For a change, stocks of IT services companies have outperformed the market, after Accenture said it’s seeing strong demand for its services in both consulting and outsourcing. The NSE’s CNX IT index has risen by 8.9% since Accenture’s quarterly results announcement on 19 December, much higher than the 5.9% rise in the Nifty in the same period.
Fears of a slowdown in the US and a cut in IT spend by large financial institutions, coupled with a strengthening local currency, had led to a massive underperformance by IT stocks. Domestic companies have maintained that demand continues to be strong and have even suggested that a drop in IT spend could lead to an increase in offshore IT spend, in order to gain more bang for the buck. But the markets have been circumspect and have awaited news about US companies’ IT budgets, which are finalized at this time of the year. There would be further clarity on this when companies report results for the December quarter in the second week of January. Meanwhile, comments from firms such as Accenture, a strong player in the IT outsourcing industry, are as valuable.
The reason IT stocks didn’t rise much more is simply because concerns about a strong local currency remain. In a recent research note, CLSA notes that the rupee has appreciated 4% against the British pound this quarter, which is worrying because a number of Indian firms have increased their billing in pounds and euros to hedge against the depreciating dollar. The rupee’s rise against the pound is over and above the 6% appreciation between January and September. Some Indian firms such as Tech Mahindra and Mastek have an exposure of as much as 72% and 65% to the pound, while top-tier firms TCS and Infosys have a 16% and 14% exposure, respectively. The rupee has been steady against the dollar this quarter, but the medium-term outlook remains grim. The current outperformance by IT stocks could thus be shortlived, unless Indian firms report extremely positive news on the demand front in January.
The last month has seen a sudden slowing in deposit growth, the primary reason for a sharp rise in the incremental credit-deposit (C-D) ratio, which has shot up to 281%. Between 12 October and 7 December, the incremental C-D ratio has been 98%.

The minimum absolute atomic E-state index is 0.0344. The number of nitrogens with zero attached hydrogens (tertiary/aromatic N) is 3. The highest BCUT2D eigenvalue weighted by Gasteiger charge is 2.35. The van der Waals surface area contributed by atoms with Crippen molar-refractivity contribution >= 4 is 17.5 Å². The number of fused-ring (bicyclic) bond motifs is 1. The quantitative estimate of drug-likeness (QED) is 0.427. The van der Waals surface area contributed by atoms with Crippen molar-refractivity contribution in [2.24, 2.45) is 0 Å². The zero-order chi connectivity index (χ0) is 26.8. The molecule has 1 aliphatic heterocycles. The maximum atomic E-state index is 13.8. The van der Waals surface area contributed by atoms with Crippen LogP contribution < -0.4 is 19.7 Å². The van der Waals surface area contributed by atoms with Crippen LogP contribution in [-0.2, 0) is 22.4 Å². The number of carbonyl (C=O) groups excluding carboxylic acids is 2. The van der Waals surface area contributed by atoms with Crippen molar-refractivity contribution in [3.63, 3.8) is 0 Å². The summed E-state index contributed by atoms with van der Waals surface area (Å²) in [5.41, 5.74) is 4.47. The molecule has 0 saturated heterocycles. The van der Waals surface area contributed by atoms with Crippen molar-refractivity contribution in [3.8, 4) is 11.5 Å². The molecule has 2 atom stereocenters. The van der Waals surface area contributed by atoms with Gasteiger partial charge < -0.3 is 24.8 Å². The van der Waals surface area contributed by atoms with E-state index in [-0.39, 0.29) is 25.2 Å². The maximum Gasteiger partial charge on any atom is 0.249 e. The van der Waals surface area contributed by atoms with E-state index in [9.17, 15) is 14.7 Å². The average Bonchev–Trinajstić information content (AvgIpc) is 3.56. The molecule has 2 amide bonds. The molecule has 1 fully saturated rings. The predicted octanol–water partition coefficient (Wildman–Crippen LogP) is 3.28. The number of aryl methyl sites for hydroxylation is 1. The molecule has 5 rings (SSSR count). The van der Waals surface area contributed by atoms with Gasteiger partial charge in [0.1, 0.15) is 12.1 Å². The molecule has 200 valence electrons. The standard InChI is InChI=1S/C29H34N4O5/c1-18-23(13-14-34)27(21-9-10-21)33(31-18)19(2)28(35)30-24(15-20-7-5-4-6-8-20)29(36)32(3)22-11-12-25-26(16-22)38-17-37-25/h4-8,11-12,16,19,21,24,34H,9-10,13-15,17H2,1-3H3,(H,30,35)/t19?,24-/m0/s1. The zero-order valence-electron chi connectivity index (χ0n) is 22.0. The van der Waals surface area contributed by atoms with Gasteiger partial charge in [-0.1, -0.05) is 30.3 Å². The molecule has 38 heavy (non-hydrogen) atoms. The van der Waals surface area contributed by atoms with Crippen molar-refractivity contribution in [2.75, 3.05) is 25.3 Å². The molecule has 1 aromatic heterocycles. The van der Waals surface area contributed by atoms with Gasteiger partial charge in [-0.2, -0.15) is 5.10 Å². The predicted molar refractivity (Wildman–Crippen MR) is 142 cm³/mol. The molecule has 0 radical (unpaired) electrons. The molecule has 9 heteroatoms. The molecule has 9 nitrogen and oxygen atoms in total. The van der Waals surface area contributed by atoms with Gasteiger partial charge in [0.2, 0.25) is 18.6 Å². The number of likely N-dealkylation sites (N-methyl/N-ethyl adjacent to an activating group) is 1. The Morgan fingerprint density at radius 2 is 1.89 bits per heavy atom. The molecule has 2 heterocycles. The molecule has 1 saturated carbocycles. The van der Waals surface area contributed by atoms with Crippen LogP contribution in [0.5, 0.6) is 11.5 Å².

FII inflows have dwindled to a trickle and this has had an impact on banks as well, with the growth rate of bank deposits slowing considerably. RBI data show that, as on 7 December, bank deposit growth was 23.9%, against the year-ago period. That’s compared with the 26.7% growth rate on 9 November.
Part of the deceleration in money supply has also been due to lower credit growth, with the y-o-y rate of credit growth slipping to 22.2% for the year to 7 December.
Will the lower deposit growth lead to a tightening of liquidity with banks? There are some signs of that happening, with the C-D ratio moving up to 71.40% on 7 December. This ratio has moved up steadily from the end of October. As a matter of fact, the C-D ratio was last at this level on 14 September, just before the Fed rate cuts led to funds flowing to the Indian market. The easy liquidity generated by foreign fund inflows has now been curtailed and the data illustrate the close links between liquidity in Indian banks and FII inflows.
If the current trend of weak inflows persists, will it lead to a drying up of liquidity among banks and perhaps to higher interest rates? There’s little doubt that liquidity will be affected, although there’s still a while to go before it dries up. That’s because deposit growth, at 23.9%, is still well above the 22.4% rate of growth at the same time last year.
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